Thursday, October 25, 2012

Why Yoga for Triathletes is a Bloody Waste of Time

It's everywhere. Every second article I read is about how important yoga is to the endurance athlete's routine. Macca does it. Terenzo Bozzone swears by it. But you? Really? The working triathlon age grouper that probably has 8 to 12 hours in the week to swim, bike and run. You're going to take one or two of those precious hours to get in a downward dog or whatever it's called and sweat like a pig? Please...

Yoga 23
What does this have to do with triathlons?
 (Flickr: o0bsessed)
Passive stretching (which is, let's admit it, all yoga really is) has all but been proven to do not very much in the way of endurance performance or injury prevention. Oh yeah, it strengthens your core. So does doing a plank. I'll tell you the main way yoga helps with injury prevention. It prevents you from getting your running miles in. And, unfortunately, there's inconvenient positive correlation between the amount you run and the chances of getting injured from it. What is not disputed is that running really, really does help you get faster at running. So use your limited time doing that.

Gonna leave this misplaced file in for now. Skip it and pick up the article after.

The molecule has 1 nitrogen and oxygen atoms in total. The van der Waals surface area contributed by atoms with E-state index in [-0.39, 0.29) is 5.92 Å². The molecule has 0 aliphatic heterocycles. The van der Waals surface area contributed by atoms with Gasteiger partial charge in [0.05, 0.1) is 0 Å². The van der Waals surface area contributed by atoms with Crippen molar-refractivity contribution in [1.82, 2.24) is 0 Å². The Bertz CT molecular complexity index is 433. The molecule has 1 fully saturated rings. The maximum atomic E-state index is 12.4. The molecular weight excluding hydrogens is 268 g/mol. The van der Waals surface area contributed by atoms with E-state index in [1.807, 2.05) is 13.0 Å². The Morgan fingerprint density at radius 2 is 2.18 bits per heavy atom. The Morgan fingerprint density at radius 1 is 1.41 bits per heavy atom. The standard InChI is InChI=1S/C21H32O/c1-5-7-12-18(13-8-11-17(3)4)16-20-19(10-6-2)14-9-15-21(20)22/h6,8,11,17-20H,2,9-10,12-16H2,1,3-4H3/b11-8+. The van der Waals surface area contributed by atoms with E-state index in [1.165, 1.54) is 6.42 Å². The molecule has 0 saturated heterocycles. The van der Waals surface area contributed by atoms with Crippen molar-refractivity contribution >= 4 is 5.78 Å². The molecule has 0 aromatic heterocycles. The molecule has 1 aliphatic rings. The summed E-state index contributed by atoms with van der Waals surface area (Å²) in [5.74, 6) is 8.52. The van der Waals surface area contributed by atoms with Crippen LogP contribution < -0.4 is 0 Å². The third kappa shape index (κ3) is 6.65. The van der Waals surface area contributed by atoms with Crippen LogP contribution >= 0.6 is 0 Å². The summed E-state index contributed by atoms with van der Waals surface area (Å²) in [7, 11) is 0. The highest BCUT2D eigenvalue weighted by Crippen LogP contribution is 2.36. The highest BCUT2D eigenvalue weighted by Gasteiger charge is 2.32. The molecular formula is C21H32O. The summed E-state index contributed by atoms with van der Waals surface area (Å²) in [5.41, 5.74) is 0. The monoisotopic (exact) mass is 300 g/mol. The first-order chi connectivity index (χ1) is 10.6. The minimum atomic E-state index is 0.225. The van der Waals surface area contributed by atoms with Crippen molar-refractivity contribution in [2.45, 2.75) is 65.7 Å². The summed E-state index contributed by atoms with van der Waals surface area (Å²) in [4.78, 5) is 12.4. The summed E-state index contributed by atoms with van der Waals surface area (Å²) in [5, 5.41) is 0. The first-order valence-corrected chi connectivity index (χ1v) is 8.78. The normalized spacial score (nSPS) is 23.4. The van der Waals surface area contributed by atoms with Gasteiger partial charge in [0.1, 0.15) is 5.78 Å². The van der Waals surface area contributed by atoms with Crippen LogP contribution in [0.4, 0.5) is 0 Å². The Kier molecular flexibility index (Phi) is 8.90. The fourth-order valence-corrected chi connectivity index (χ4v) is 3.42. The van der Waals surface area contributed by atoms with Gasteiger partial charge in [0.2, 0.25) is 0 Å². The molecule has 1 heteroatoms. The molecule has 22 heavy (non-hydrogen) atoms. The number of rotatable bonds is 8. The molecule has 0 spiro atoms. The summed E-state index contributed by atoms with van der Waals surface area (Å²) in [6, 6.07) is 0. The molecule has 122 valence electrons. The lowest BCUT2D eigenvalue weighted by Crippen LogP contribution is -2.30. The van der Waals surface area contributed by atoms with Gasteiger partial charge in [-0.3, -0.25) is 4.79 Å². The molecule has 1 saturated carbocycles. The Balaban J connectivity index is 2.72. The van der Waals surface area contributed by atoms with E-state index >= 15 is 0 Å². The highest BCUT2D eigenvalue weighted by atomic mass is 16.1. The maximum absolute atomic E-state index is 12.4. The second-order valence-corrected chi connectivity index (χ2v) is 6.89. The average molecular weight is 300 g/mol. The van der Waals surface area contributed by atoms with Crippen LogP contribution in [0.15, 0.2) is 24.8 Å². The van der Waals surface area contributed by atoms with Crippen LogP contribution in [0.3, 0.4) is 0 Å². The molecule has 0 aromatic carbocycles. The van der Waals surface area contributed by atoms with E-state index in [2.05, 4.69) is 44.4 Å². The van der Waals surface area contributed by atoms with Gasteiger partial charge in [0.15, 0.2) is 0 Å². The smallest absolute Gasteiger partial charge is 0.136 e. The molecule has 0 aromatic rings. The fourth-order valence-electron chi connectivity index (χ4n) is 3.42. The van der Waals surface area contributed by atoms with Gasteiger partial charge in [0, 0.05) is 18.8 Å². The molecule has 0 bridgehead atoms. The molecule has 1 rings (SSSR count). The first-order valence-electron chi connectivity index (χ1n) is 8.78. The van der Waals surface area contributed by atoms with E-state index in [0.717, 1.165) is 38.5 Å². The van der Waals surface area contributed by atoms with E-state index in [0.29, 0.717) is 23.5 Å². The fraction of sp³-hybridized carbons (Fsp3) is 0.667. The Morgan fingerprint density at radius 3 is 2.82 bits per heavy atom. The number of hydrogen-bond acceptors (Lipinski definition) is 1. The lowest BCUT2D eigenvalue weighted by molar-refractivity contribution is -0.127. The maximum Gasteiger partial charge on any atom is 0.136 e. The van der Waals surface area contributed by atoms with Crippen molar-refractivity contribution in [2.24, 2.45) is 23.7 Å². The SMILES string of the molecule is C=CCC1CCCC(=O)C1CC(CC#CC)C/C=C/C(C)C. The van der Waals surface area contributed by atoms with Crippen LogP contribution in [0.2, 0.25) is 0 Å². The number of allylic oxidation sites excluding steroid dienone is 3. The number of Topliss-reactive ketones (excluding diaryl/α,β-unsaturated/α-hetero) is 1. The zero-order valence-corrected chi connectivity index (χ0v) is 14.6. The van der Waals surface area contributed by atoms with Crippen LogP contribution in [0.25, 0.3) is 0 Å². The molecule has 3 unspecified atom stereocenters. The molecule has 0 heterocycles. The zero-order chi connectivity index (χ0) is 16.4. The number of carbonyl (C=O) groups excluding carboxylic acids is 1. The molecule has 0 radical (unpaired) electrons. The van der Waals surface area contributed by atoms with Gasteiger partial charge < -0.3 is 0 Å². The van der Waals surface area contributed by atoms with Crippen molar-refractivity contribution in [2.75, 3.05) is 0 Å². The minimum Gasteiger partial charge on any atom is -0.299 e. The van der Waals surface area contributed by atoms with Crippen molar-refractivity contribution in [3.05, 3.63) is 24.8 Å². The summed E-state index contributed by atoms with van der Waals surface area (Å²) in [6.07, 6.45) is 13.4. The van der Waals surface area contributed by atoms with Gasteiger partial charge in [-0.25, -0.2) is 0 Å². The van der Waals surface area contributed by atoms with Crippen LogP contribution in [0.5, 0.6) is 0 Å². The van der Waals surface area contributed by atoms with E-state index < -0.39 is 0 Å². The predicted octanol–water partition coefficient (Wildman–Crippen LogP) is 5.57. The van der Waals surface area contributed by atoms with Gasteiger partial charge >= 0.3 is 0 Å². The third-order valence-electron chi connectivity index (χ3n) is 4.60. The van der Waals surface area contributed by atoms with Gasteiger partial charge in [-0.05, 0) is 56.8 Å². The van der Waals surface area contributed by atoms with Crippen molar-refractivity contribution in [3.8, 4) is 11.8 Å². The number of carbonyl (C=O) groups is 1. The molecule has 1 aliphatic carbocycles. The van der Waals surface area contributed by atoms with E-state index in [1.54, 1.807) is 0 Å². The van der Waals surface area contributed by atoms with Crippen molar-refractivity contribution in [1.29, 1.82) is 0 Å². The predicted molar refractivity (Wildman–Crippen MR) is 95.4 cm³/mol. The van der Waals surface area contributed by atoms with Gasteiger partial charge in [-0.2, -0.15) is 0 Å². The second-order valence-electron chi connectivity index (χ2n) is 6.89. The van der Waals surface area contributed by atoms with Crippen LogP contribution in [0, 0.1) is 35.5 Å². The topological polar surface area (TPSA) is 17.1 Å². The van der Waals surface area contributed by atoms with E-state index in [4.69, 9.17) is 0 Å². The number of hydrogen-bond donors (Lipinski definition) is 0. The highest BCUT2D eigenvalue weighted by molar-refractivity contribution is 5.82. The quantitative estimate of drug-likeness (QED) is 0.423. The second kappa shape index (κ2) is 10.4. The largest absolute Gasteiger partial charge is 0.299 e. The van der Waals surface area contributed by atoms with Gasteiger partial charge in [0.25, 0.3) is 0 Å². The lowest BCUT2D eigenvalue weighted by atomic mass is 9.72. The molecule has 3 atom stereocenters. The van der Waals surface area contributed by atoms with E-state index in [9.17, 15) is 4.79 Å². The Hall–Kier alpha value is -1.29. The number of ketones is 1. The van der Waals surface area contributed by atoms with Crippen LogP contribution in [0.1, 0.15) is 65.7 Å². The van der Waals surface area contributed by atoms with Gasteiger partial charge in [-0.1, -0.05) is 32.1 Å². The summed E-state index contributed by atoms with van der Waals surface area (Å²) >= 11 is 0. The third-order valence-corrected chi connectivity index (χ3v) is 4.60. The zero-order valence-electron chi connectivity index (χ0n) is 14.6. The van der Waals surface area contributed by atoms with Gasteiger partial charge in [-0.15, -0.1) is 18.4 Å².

I'm not going to argue, that for a professional triathlete, who has nothing to do between their two or three workouts a day but put their legs over their head, doesn't have an advantage of a slightly more strengthened core and a meditative state. Yoga might help them, all things being equal, gain those precious seconds needed to close the gap on their competition. But, you, dear amateur triathlete, have more pressing issues. Do you have any idea how much better you'd be doing three instead of two hours of running a week? Or how much using that extra hour a week to get your swimming stroke corrected could help your swim split?

I could probably even argue that swimming does more for your recovery than yoga and that's one of the three sports you'll ACTUALLY be doing in the next triathlon you've paid $200 or whatever ridiculous amount triathlons cost these days. Most of you are forced to sit on your butt for eight hours a day anyway. How many more "recovery techniques" do you think you need exactly?

There's one more argument I'm bracing myself for "...but it FEELS so good!" Great. So does sitting on the couch with a beer after an extra hour of cycling. Namaste, clowns.
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